About ten years ago I read in the blog of one aspiring writer that if you want to be a writer, you should write every day. I hated her immediately. She seemed to think she knew how to be a writer, and that she was an authority at said venture – that she could say anything about being a writer and because she said it, it would be the ultimate truth.

I also hated her because she had this legendary status among my writer friends for “winning” Nanowrimo for three years straight. And I hadn’t even heard of Nanowrimo.

She was so arrogant that I wanted to discredit her immediately and deem anything she said to be wrong. But let’s face it. I only wanted to disagree with everything she said because she was more prolific than me.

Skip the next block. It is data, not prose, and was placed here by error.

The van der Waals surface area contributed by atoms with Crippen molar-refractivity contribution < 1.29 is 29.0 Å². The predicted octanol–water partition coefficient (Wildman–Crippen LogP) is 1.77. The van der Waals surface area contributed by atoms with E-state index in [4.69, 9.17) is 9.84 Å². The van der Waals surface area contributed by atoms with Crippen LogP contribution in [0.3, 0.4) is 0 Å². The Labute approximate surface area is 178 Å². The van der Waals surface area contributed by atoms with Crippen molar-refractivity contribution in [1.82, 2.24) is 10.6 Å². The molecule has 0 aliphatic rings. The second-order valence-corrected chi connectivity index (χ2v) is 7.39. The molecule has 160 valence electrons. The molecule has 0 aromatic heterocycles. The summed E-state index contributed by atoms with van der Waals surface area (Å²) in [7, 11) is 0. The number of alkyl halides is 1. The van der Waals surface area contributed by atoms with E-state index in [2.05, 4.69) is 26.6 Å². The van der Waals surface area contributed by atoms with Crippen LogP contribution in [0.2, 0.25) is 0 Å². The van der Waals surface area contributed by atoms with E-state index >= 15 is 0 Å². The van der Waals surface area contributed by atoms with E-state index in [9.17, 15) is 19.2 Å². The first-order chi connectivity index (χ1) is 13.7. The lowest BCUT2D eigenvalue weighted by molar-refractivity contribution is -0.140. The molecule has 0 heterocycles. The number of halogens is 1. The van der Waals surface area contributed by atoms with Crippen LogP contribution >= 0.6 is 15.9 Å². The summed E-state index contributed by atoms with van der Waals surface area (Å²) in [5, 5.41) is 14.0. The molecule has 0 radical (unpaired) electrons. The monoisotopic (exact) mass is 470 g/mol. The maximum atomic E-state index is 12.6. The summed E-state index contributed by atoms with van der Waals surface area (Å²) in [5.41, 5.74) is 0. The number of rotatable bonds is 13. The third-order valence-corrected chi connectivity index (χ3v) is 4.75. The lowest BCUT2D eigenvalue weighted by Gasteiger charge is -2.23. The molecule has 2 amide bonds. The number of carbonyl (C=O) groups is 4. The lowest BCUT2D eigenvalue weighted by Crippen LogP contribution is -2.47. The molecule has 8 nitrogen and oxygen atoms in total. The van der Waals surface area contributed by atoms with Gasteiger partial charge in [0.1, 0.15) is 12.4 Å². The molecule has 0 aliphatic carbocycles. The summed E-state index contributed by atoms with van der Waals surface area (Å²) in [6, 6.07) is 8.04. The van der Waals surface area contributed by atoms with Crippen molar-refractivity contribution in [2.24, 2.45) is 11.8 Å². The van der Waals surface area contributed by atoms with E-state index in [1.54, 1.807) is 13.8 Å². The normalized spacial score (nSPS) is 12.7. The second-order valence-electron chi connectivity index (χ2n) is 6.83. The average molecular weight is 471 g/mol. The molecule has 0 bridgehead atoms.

The truth is that she was right. Even if her status as only an aspiring writer didn’t give her enough credibility to pose as an expert. If you want to be a writer, you should write every day. Or, as I like to put it,

if you write every day, you’re a writer.

It’s not difficult, and it’s definitely not as intimidating as she had put it. If you write every day but miss one, you’re still a writer. Only if a significant portion of your days are non-writing days, are you not a writer.

And mind you, even five minutes or 100 words a day counts.